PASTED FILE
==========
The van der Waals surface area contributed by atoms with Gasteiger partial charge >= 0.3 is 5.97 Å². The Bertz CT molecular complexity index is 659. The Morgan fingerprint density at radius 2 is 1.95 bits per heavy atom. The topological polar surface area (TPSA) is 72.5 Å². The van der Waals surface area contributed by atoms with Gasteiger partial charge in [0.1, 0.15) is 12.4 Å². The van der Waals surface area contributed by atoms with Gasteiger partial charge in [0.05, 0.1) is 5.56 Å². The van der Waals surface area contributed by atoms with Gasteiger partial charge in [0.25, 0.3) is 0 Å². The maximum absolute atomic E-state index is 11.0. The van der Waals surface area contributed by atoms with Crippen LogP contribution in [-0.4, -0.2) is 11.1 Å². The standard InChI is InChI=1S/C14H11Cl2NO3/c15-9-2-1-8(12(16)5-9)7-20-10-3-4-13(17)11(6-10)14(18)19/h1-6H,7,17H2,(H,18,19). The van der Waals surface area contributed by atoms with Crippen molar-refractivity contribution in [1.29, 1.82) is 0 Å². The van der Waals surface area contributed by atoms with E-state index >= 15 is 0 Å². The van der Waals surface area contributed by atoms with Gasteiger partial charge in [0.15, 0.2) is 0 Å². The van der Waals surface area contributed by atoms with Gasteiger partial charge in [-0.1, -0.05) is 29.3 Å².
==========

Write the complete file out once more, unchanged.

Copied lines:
The van der Waals surface area contributed by atoms with Gasteiger partial charge >= 0.3 is 5.97 Å². The Bertz CT molecular complexity index is 659. The Morgan fingerprint density at radius 2 is 1.95 bits per heavy atom. The topological polar surface area (TPSA) is 72.5 Å². The van der Waals surface area contributed by atoms with Gasteiger partial charge in [0.1, 0.15) is 12.4 Å². The van der Waals surface area contributed by atoms with Gasteiger partial charge in [0.05, 0.1) is 5.56 Å². The van der Waals surface area contributed by atoms with Gasteiger partial charge in [0.25, 0.3) is 0 Å². The maximum absolute atomic E-state index is 11.0. The van der Waals surface area contributed by atoms with Crippen LogP contribution in [-0.4, -0.2) is 11.1 Å². The standard InChI is InChI=1S/C14H11Cl2NO3/c15-9-2-1-8(12(16)5-9)7-20-10-3-4-13(17)11(6-10)14(18)19/h1-6H,7,17H2,(H,18,19). The van der Waals surface area contributed by atoms with Crippen molar-refractivity contribution in [1.29, 1.82) is 0 Å². The van der Waals surface area contributed by atoms with E-state index >= 15 is 0 Å². The van der Waals surface area contributed by atoms with Gasteiger partial charge in [0.15, 0.2) is 0 Å². The van der Waals surface area contributed by atoms with Gasteiger partial charge in [-0.1, -0.05) is 29.3 Å².